Last fall, AWARE, a women’s advocacy group at the University of Colorado at Colorado Springs, wanted to reserve a high-profile space on campus for a bake sale illustrating the wage inequality between male and female workers. The university denied the request.
Instead, it sent AWARE to the campus’ “free-speech zone,” a small area reserved for demonstrations and protests on the Lower Plaza. According to Jeff Davis, director of UCCS’ University Center, the decision to deny the request lay in the conclusion that the group’s message reflected a political agenda.
However, prior to AWARE’s petition, the College Republicans held their Global Warming Beach Party on the Upper Plaza—with university approval. The purpose of the “beach party” included the refutation of several theories regarding the nature of global warming. A banner promoting Ed Jones’ state Senate campaign hung conspicuously from one of the event tables.
When asked about the free-speech zone and the decision to direct AWARE to the reserved area, Davis responds, “As an institute of higher ed, we support free speech, but the area designated for that is the Lower Plaza.”
Roots in Vietnam
Free-speech zones are designated areas in which any individual or group at any time can speak freely, conduct demonstrations, protest or lobby, regardless of message or affiliation. A large number of universities across the United States created these areas in the 1960s and 1970s in attempts to control Vietnam War protesters.
In recent years, several universities have expanded their free-speech zones, thanks partly to advocacy groups like the Foundation for Individual Rights in Education (FIRE).
Alan Kors, a history professor at the University of Pennsylvania, and Harvey Silverglate, an attorney, founded FIRE in 1999 after they co-authored The Shadow University: The Betrayal of Liberty on America’s Campuses, a book that traces illiberal university policies back to philosopher Herbert Marcuse’s theory of “repressive tolerance.” The book’s release inspired hundreds of students to write letters to the authors, detailing their proceedings with university officials. Copious categorical accounts of despotism incited Kors and Silverglate to start the advocacy organization.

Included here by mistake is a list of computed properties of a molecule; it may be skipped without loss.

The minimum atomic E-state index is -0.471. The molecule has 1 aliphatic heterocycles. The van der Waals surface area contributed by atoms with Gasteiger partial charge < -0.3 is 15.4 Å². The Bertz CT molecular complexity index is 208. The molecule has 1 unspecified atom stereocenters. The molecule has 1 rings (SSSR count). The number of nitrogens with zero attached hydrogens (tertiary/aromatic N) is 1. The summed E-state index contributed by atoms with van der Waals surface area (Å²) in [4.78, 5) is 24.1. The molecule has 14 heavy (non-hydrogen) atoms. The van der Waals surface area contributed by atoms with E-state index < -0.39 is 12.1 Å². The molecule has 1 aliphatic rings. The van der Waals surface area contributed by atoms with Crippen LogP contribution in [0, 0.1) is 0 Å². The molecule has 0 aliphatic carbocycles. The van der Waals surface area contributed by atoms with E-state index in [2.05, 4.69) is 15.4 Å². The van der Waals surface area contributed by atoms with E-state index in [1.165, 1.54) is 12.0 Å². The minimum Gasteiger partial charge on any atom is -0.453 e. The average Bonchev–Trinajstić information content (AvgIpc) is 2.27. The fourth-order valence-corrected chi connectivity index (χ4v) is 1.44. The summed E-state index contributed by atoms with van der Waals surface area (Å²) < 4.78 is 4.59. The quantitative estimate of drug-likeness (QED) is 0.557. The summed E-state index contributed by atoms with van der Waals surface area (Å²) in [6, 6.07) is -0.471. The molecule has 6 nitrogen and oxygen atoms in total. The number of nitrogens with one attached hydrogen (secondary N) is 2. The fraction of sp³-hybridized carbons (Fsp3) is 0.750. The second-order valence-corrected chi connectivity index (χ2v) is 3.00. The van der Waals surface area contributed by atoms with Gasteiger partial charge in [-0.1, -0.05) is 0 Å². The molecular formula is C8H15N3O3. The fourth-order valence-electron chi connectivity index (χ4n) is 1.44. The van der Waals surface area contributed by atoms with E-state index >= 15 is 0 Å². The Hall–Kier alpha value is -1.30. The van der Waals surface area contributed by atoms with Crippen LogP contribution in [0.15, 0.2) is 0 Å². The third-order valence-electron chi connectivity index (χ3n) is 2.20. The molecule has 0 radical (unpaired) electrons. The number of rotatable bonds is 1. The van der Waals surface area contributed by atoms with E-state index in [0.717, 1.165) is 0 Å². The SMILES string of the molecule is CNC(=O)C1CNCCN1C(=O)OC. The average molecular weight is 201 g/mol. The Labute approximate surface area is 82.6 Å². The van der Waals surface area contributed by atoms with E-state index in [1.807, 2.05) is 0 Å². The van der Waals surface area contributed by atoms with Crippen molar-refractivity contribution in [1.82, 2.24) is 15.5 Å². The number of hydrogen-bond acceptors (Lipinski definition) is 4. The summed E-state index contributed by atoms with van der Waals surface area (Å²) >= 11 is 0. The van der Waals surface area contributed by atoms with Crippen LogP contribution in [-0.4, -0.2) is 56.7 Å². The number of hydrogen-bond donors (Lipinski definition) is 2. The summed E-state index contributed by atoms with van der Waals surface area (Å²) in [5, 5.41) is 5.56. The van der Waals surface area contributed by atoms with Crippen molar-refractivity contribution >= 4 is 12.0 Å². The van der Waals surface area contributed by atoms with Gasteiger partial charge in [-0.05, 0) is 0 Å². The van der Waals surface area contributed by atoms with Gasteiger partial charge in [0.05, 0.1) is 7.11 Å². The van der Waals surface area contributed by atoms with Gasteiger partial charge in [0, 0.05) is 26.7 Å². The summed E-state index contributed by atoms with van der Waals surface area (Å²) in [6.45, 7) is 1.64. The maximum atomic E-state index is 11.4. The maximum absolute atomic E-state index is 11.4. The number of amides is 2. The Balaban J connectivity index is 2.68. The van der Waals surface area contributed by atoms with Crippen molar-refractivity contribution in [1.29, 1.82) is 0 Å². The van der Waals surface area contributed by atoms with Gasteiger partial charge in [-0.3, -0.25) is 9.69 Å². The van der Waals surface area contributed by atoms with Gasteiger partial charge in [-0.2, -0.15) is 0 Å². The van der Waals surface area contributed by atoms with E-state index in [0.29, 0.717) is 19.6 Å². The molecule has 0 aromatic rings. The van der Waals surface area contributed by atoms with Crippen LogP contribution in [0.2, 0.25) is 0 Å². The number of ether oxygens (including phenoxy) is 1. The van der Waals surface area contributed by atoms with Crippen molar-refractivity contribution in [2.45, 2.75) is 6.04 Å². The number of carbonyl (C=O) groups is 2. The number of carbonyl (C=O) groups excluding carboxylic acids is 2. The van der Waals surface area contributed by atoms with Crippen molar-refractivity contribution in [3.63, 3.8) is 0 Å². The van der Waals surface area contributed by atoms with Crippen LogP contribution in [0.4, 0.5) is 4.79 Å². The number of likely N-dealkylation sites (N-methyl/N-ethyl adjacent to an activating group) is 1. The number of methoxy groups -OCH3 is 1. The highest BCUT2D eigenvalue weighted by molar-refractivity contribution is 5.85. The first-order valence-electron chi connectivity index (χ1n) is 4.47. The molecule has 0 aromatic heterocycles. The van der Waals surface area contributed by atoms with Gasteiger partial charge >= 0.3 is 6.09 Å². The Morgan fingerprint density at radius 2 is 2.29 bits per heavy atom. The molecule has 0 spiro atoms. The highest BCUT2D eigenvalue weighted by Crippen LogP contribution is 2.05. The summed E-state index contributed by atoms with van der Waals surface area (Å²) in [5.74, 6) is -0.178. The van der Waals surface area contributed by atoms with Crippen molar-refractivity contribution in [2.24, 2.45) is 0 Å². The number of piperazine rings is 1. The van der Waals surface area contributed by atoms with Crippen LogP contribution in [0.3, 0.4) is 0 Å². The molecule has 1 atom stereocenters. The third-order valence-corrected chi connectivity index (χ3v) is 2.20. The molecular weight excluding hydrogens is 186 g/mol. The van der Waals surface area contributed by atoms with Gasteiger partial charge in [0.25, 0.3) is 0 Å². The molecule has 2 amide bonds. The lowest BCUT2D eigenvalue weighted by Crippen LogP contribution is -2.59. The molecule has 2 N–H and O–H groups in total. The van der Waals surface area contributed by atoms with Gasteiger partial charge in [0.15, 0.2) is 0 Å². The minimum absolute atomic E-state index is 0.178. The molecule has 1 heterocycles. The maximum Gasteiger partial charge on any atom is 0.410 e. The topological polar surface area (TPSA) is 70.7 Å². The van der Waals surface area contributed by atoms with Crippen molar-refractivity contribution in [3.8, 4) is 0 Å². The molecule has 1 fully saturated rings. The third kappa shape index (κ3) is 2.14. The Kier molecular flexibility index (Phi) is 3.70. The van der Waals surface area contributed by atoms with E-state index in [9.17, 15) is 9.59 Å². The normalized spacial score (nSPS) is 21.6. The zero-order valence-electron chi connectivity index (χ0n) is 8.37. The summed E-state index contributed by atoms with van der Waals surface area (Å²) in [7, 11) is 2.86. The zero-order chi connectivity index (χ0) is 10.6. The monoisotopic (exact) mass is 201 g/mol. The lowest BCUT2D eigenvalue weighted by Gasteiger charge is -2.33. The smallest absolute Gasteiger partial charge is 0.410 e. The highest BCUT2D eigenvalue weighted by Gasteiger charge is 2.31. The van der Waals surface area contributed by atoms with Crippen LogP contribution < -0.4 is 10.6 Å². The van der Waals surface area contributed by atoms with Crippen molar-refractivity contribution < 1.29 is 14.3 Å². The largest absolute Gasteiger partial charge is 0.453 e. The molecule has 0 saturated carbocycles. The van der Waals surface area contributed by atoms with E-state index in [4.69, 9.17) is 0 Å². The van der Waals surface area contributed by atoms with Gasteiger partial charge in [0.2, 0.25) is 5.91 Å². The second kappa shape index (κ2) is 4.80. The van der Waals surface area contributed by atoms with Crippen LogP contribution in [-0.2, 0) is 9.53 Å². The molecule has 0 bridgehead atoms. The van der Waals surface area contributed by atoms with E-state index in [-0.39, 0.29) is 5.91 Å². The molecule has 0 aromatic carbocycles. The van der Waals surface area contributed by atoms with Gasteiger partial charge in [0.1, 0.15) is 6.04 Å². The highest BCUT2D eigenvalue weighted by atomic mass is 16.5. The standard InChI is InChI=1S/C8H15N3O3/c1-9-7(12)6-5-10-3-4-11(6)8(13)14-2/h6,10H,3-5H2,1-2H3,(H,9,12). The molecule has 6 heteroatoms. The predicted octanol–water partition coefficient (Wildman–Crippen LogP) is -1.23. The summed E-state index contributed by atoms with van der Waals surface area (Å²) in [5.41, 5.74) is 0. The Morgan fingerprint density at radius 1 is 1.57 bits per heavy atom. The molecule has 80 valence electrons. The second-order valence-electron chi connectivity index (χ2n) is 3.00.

FIRE campaigns for free speech on public campuses as part of its Individual Rights Defense Program. The program encourages students and faculty to submit rights-infringement cases through its Web site, thefire.org. Occasionally, FIRE refers individuals to a group of pro bono attorneys. Since its inception, FIRE’s legal team has defeated speech-zone and code defenders at Shippensburg University, Texas Tech University, Citrus College and the State University of New York at Brockport.
Samantha Harris, director of legal and public advocacy for FIRE, battles speech-rights infringements by providing aid to individuals through legislative counsel.
“The college campus itself should be the ultimate free-speech zone,” says Harris in an e-mail interview. “Therefore, any policies that restrict the exercise of free speech to small or out-of-the-way areas of campus are entirely inappropriate.”
Despite claims of social injustice by groups like FIRE, some maintain that these zones actually promote egalitarianism. Robert Wonnett, an architecture Ph.D. candidate at UCCS, is focusing on free-speech zones for his dissertation research. Wonnett insists that the areas serve the higher purpose of allowing students and faculty to interact without their status interfering outside of the classroom.
“There is more freedom on the lawn,” he says. “This centering is the location of some type of equality. Freedom of speech is not absolute. You have to consider where you’re at, the authority of the organization and who you are.”
Davis agrees. He defends the enforcement of the zone at UCCS by asserting that its purpose promotes the academic mission of the campus—free speech within limits.
Time, place and manner
But do these limits infringe upon an individual’s First Amendment rights? According to James Colvin, political science professor at UCCS, these zones are “not unconstitutional as long as the time, place and manner controls for the use of the free-speech zones are viewpoint-neutral. To be otherwise is to engage in prior restraint.”
Debates regarding the speech rights of individuals rise when universities are inconsistent with time, place and manner, explains Josh Dunn, another professor in the political science department.
“The difficulty the university has is being consistent with the free-speech zones,” he says. “When they restrict speech based on content, they really do expose themselves to litigation.”
Although CU-Boulder, CU-Denver and UCCS all operate under the University of Colorado system, each campus designates and enforces its own policy regarding free speech. All policies are independently drawn, then approved and signed by the campus’ chancellor. No overarching policies for the system exist, making uniformity in regulation and zoning next to impossible.
The future of free-speech zones remains tentative. According to Dunn, when organizations like FIRE expose draconian policies, universities run the risk of incurring large legal and court fees, making zone enforcement a potential financial liability.
“The schools will lose money doing this sort of thing,” says Dunn. “If groups continue the lawsuits, the universities will be forced to change the free-speech zones.”Download file "Cognitive dissonance"